The police are investigating a leak of an Edexcel A-level maths paper as a “criminal matter”.
On Thursday night, photos were circulated on Twitter of the exam, which was due to be sat by students the following afternoon. Tweets accompanying the images offered the whole paper for £70.
It was the third time Edexcel’s A-level maths paper had been leaked in three years.
Pearson today said they had information the paper had also been "shared on closed networks", and revealed that the questions that are feared to have been compromised could be removed from the overall assessment "to ensure a level playing field".
The leak is believed to have taken place at a London school, with a Pearson spokesman revealing that the Metropolitan Police are investigating the incident.
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In a letter sent to exam centres today, Sharon Hague, Pearson’s senior for vice president for UK schools, said: “We now know the paper was also shared on closed networks before the exam, and we are currently conducting face-to-face interviews with the small number of people on closed networks who had access to the full version of the paper from where these images came from.”
“While it is, of course, impossible to be completely sure who has seen it, we have no evidence that this was widely shared and we are completing a thorough investigation.
“We know the vast majority of students want to get results through hard work and fair effort. As a result, we are always contacted by students who have been offered materials ahead of the exam and very few students have come to us through this route.”
Ms Hague said “decisive action” had been taken to secure the paper that was due to be sat, and that Pearson was able to “quickly narrow the source of the leak to a specific geographic area” because of its “enhanced security measures”. The company is reported to have begun adding microchips to exam packs that can flag when they have been prematurely opened.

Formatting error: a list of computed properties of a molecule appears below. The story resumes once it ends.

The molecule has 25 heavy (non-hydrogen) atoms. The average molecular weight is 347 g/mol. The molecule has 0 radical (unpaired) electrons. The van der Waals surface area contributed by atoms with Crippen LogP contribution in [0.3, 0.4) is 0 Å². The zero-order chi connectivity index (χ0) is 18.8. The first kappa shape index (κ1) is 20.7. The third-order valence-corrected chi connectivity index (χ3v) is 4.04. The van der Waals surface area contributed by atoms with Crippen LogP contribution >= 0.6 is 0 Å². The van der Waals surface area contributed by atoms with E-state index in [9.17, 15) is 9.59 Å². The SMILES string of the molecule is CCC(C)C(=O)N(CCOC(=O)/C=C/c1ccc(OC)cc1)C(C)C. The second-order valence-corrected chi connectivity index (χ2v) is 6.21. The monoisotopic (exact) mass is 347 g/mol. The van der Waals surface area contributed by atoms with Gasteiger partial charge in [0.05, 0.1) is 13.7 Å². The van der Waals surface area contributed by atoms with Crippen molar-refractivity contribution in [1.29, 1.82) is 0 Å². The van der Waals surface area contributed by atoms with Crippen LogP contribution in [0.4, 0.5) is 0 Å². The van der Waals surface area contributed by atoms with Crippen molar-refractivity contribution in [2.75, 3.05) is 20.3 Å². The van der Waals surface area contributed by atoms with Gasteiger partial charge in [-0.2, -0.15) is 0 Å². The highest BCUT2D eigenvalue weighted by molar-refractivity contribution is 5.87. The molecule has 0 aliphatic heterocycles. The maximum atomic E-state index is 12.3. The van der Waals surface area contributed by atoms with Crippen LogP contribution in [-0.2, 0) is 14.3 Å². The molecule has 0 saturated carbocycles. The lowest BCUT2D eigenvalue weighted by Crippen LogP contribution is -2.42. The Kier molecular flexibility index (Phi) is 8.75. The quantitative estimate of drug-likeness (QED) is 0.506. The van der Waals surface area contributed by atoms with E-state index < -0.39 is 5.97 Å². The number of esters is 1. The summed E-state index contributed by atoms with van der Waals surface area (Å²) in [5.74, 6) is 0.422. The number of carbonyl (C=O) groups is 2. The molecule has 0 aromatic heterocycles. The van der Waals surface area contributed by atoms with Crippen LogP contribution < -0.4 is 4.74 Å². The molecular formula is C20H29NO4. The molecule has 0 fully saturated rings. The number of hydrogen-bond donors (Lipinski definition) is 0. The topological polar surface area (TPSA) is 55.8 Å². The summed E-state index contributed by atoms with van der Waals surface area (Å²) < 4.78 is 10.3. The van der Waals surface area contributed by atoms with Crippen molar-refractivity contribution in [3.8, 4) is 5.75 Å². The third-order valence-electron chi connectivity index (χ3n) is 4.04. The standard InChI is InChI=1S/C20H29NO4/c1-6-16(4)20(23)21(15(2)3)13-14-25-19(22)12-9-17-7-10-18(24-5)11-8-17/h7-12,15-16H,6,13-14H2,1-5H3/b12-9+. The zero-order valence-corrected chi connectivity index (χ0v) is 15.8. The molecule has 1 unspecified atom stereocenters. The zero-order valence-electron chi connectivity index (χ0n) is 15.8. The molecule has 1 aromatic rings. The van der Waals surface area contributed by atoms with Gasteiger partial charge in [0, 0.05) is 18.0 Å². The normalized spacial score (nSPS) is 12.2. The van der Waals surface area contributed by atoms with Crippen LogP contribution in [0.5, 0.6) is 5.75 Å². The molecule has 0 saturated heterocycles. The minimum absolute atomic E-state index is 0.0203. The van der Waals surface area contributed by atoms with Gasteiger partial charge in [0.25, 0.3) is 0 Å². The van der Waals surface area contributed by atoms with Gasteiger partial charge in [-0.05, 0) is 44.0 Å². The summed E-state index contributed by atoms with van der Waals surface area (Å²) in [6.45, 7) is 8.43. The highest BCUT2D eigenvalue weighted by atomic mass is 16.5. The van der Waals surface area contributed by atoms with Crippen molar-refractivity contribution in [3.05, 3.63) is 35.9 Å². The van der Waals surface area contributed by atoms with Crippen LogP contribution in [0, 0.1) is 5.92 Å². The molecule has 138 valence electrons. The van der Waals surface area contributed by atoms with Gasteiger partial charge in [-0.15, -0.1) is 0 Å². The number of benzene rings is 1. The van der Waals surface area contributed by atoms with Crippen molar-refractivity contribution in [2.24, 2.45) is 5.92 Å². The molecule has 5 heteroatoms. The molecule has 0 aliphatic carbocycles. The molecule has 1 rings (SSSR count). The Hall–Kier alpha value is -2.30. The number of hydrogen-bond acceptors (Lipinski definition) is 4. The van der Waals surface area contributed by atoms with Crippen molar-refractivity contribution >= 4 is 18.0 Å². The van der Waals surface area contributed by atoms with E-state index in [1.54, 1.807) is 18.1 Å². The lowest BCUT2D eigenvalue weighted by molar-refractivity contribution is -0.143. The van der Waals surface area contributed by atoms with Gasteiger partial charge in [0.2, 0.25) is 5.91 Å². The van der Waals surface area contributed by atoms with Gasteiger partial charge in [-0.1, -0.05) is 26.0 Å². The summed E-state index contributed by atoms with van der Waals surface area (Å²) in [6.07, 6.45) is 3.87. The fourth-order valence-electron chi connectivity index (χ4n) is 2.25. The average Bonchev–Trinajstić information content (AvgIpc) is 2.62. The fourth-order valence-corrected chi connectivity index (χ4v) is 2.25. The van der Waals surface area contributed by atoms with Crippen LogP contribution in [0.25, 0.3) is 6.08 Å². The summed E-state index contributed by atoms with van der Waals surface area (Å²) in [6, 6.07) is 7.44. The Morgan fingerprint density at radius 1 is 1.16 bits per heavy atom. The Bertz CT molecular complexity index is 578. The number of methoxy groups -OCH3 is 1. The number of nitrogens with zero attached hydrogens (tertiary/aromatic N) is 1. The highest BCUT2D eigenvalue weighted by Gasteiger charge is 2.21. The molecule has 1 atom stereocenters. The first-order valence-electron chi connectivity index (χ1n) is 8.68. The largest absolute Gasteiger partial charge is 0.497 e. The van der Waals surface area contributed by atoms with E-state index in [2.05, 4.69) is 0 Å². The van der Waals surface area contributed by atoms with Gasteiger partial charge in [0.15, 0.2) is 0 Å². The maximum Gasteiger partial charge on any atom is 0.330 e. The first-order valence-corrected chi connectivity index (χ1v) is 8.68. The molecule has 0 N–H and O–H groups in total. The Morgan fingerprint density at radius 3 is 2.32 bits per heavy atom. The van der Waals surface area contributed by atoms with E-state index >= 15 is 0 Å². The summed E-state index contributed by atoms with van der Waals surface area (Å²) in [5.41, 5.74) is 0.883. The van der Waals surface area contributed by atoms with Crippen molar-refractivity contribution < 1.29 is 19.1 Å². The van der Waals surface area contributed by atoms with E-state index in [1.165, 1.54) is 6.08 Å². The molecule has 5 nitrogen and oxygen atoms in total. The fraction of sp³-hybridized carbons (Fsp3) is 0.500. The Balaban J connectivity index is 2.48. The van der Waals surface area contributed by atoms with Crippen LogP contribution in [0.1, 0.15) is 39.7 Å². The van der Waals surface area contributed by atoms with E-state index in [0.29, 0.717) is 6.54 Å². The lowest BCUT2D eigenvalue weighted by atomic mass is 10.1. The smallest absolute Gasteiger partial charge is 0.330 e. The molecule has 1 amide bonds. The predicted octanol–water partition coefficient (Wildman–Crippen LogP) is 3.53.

Ms Hague went on: “We visited every school in that area and found one centre in serious breach of correct practice.
“As a result of further investigations, we retrieved sufficient information to inform the police and they will now investigate this as a criminal matter.
“We are extremely grateful for the support and cooperation of the schools we visited in these very unfortunate and difficult circumstances. There is no evidence that this linked to previous security breaches that have occurred.”
Ms Hague said that the paper was currently being marked, and that the board had the option to “remove” the questions which were made available prior to the exam – from the overall assessment “should we find evidence that this is necessary to ensure a level playing field”.
“In addition, we will undertake additional statistical analysis once the marking is completed which will be used to both consider individual student performance as well as that of the whole cohort.
“Together with the detailed interviews and investigations that are taking place with those that we believe are involved, we will be able to identify whether there are patterns in the results that are unusual for a particular centre or student.
“For those individuals found to be have been involved in malpractice, we will follow the JCQ guidance which can include withholding results for individual students.”
Ms Hague said Pearson recognised that exam season is a “stressful time for students”, and that the firm was “reviewing any further actions that we need to take to further protect the security of the remaining Further Maths papers and will be in touch with examinations officers separately, should any action be required”.
“I know that the vast majority of students take their examinations in good faith and will be concerned about the potential impact that this might have on their grades, again, I would like to reassure you and them that we will take all of the necessary action to ensure fairness to all students.”
In the letter, Ms Hague also tried to allay concerns about another of the maths paper, which triggered online petitions from pupils protesting it was "extremely difficult and unreasonable".
“Separately, some candidates have also raised concerns about the level of difficulty of paper 2. Grade boundaries are set on every paper each year in order to allow for any differences in the level of difficulty of an exam paper from one year to the next. As we do for every exam series, we will be analysing the evidence from a review of students’ scripts and statistical data to ensure that the grade boundaries are set fairly and reflect the level of demand of this year’s papers.”
The Metropolitan Police has been contacted for comment.